The government says it has no intention of closing down any of the country's borders on election day in order not to inconvenience the free movement of people and goods.
Foreign Minister, Mr Akwasi Osei-Adjei, who announced the measure at a meeting with envoys of the Economic Community of West African States (ECOWAS) in Accra, expressed the hope that the gesture would be reciprocated with the appropriate vigilance by neighbouring countries in order to forestall or check “any untoward behaviour or movement along the borders”.
The closure of the country's borders to its neighbours on every election day has been the status quo since 1992, a move meant to prevent foreign nationals from taking part in the polls.
Such border closures have been the norm for many ECOWAS countries, including Togo, during its national polls, but Ghana has moved to set a precedent this year with the explanation to allow the free movement of people and also ensure that businesses do not come to a standstill.
He charged the embassies of ECOWAS member states in the country to prevail on their nationals not to participate in the December 7 general election.
He also asked them to advise their nationals to refrain from any acts that might infringe on the electoral laws or the peace of the country.
The minister stated categorically that “the elections are open to Ghanaians only and the principle of non-interference is to be respected”.
The meeting, which came barely two weeks before the general election, was to afford Mr Osei-Adjei the opportunity to brief the ambassadors on the efforts the government and other national stakeholders had made to ensure peaceful, free, fair and transparent elections next month. The charge to the embassies comes in the wake of various allegations about the participation of foreign nationals in the recent limited registration exercise under the auspices of the Electoral Commission (EC).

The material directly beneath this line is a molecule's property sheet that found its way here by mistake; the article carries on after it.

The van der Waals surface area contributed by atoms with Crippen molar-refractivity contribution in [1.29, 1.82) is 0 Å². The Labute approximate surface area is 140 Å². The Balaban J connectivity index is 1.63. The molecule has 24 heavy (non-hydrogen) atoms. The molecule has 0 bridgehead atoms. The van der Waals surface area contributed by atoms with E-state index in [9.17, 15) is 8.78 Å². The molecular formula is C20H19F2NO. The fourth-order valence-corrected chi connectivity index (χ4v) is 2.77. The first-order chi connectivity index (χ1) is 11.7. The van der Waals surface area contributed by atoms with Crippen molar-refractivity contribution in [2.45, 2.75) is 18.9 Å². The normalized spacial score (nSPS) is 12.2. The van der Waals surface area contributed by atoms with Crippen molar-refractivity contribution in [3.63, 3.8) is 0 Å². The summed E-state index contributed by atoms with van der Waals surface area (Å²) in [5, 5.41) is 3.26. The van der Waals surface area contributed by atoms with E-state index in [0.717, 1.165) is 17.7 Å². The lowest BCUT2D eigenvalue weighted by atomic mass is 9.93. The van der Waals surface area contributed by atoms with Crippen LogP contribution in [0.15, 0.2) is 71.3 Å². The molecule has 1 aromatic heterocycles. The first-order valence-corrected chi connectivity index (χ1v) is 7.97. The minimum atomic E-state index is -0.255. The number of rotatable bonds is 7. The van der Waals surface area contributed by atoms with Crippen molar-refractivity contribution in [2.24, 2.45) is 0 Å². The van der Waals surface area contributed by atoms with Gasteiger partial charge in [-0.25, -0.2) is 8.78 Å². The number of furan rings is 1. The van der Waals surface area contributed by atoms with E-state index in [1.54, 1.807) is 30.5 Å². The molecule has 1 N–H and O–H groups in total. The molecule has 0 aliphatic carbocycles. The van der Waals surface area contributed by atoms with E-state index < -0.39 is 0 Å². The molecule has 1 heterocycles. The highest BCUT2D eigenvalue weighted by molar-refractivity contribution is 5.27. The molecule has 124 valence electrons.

Mr Osei-Adjei assured the nation that arrangements were in place to ensure successful elections, adding, “The government of Ghana is committed to ensuring the security of the state and the National Elections Security Task Force is prepared to ensure that a peaceful atmosphere prevails before, during and after the elections.”
He denied allegations that the government was hatching a plot to rig the elections and reiterated that it was committed to holding peaceful and successful elections.
Mr Osei-Adjei stressed the need for ECOWAS to remain focused on promoting peace and stability in the sub-region as efforts were made to address the daunting challenges of socio-economic development.
The acting Dean of the ECOWAS Group of Ambassadors, Mr Hassane A. Toure of Niger, assured the minister that their nationals would be advised accordingly.
He said the countries would act within their competence to help ensure peaceful and successful elections in the country.